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Fleet Management

​As outlined in Executive Order (EO) 14057, ​Catalyzing Clean Energy Industries and Jobs Through Feder​al Sustainability, the NIH shall transition to a zero-emission fleet and meet the following requirements outlined in EO 14057.

  • The NIH light-duty vehicle acquisitions shall be zero-emission vehicles by FY2027. 
  • All of the NIH vehicle acquisitions shall be zero-emission by FY2035.
  • Deploy zero-emission vehicle infrastructure.
  • Maximize the acquisition and deployment of zero-emission light-, medium-, and heavy duty vehicles where the Genergal Services Administration (GSA) offers zero-emission vehicle options.

​To meet these targets, in accordance with EO 14057 the NIH shall develop and annually update a zero-emission fleet strategy that shall include optimizing fleet size and composition.​

To demonstrate progress in fleet management and sustainability, NIH publishes an annual Sustainability Plan (SP) and reports progress to their parent government agency, the Department of Health and Human Services (HHS). HHS adheres to the requirements of EO 14057 and publishes an annual Sustainability Plan to demonstrate overall agency progress.

Figure 1. Mitsubishi innovative Electric Vehicle (MiEV)

Fleet Management at NIH

The NIH Transportation Management Branch manages the NIH fleet and has successfully implemented numerous strategies in recent years, i.e. optimize/right-size the composition of the fleet, reduce miles traveled, acquire only highly fuel-efficient, low greenhouse gas-emitting vehicles and alternative fuel vehicles, and increase utilization of alternative fuel in dual-fuel vehicles.

To optimize/right-size the composition of the fleet and reduce miles traveled, we used our GPS utilization report to monitor and analyze, fleet size, underused vehicles, and miles traveled. Since 2005, all NIH vehicle acquisitions have been alternative fuel vehicles. In order to increase utilization of alternative fuel in dual-fuel vehicles, it is NIH policy that alternative fuel must be used in dual-fuel vehicles. NIH fleet managers will continue using these effective policy and implementation strategies, detailed below.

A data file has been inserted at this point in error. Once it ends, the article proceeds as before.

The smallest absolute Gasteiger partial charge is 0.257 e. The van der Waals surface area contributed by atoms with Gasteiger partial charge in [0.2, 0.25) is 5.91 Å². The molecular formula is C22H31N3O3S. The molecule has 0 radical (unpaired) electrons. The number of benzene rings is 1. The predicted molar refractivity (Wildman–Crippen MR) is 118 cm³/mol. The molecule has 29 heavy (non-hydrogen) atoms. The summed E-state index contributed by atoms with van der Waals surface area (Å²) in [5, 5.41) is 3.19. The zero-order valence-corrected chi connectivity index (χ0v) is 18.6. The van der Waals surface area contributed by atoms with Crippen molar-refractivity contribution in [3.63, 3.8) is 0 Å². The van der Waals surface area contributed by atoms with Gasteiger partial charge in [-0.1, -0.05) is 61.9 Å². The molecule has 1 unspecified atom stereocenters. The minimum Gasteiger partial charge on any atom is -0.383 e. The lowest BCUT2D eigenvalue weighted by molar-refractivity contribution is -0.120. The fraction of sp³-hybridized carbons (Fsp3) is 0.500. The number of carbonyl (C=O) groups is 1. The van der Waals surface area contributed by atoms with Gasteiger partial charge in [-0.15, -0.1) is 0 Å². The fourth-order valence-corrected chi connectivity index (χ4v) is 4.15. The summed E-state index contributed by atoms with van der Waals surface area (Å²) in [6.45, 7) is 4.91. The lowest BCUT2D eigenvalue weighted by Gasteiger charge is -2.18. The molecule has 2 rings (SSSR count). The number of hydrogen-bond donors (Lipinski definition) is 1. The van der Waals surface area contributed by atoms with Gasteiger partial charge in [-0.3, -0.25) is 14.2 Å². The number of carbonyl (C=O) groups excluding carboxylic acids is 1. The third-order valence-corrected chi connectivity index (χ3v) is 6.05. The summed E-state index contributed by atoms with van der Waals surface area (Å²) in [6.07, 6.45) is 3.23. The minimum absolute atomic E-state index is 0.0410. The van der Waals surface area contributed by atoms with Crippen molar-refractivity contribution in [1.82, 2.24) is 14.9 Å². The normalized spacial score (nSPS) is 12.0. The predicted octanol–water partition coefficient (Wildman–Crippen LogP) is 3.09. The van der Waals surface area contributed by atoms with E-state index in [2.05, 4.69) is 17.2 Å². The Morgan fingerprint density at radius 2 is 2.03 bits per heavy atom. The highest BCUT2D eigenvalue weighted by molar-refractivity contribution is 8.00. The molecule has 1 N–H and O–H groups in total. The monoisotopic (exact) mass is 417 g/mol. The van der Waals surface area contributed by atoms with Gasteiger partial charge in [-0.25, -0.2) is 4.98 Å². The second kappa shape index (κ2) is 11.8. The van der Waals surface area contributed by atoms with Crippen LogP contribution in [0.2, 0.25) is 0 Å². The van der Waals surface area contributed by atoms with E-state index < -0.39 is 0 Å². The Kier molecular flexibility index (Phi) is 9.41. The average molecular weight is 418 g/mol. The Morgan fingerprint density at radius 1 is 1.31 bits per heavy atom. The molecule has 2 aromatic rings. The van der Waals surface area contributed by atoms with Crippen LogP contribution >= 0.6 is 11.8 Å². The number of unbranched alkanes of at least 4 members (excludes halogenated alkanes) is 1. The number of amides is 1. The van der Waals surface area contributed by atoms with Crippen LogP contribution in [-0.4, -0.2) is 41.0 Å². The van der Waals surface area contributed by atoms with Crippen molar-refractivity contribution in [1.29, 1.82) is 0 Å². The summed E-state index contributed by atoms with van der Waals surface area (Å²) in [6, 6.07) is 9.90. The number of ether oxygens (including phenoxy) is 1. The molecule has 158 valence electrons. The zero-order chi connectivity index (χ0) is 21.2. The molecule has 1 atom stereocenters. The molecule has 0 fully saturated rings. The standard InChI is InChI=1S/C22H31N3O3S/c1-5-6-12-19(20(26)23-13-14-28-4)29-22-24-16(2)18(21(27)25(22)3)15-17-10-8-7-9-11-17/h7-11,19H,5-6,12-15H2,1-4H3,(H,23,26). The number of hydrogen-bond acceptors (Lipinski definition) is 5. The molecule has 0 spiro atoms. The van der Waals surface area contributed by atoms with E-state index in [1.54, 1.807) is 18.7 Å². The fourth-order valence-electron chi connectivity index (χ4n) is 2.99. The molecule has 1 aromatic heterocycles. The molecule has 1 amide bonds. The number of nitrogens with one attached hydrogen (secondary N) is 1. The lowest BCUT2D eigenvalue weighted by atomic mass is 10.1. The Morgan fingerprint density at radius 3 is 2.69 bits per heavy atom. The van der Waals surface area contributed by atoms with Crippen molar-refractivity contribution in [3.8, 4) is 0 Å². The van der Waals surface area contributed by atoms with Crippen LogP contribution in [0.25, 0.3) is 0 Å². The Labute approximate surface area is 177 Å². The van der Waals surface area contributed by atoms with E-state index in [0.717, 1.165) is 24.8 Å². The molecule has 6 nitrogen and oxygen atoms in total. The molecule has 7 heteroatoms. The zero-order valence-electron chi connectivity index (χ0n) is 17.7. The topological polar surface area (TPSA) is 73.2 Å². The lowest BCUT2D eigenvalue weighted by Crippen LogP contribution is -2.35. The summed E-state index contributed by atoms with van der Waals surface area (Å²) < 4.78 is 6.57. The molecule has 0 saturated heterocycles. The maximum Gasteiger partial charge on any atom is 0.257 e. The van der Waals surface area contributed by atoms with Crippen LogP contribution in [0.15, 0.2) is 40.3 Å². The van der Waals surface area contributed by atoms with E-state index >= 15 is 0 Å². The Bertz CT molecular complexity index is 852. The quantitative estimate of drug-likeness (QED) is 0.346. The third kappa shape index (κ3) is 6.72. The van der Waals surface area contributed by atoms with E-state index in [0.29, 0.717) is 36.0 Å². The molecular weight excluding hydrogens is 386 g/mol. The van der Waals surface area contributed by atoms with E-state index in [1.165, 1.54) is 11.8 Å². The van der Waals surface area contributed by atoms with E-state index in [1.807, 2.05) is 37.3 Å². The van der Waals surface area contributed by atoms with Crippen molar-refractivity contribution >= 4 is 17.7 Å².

• Collect and utilize NIH fleet operational data through deployment of vehicle telematics.
  • Ensure that NIH annual asset-level fleet data is properly and accurately accounted for in a formal Fleet Management Information System as well as submitted to the Federal Automotive Statistical Tool reporting database, the Federal Motor Vehicle Registration System, and the Fleet Sustainability Dashboard (FLEETDASH) system.
  • Increase acquisitions of zero emission and plug-in hybrid vehicles.
  • Issue NIH policy and a plan to install appropriate charging or refueling infrastructure for zero emission or plug-in hybrid vehicles and opportunities for ancillary services to support vehicle-to-grid technology.
  • Optimize and right-size fleet composition, by reducing vehicle size, eliminating underutilized vehicles, and acquiring and locating vehicles to match local fuel infrastructure.
  • Increase utilization of alternative fuel in dual-fuel vehicles.
  • Use a FMIS to track real-time fuel consumption throughout the year for NIH-owned, GSA-leased, and commercially-leased vehicles.
  • Implement vehicle idle mitigation technologies.
  • ​Minimize use of law enforcement exemptions by implementing GSA Bulletin FMR B-33, Motor Vehicle Management, Alternative Fuel Vehicle Guidance for Law Enforcement and Emergency Vehicle Fleets.
  • Where State vehicle or fleet technology or fueling infrastructure policies are in place, meet minimum requirements.
  • Establish policy/plan to reduce miles traveled, e.g. through vehicle sharing, improving routing with telematics, eliminating trips, improving scheduling, and using shuttles, etc.

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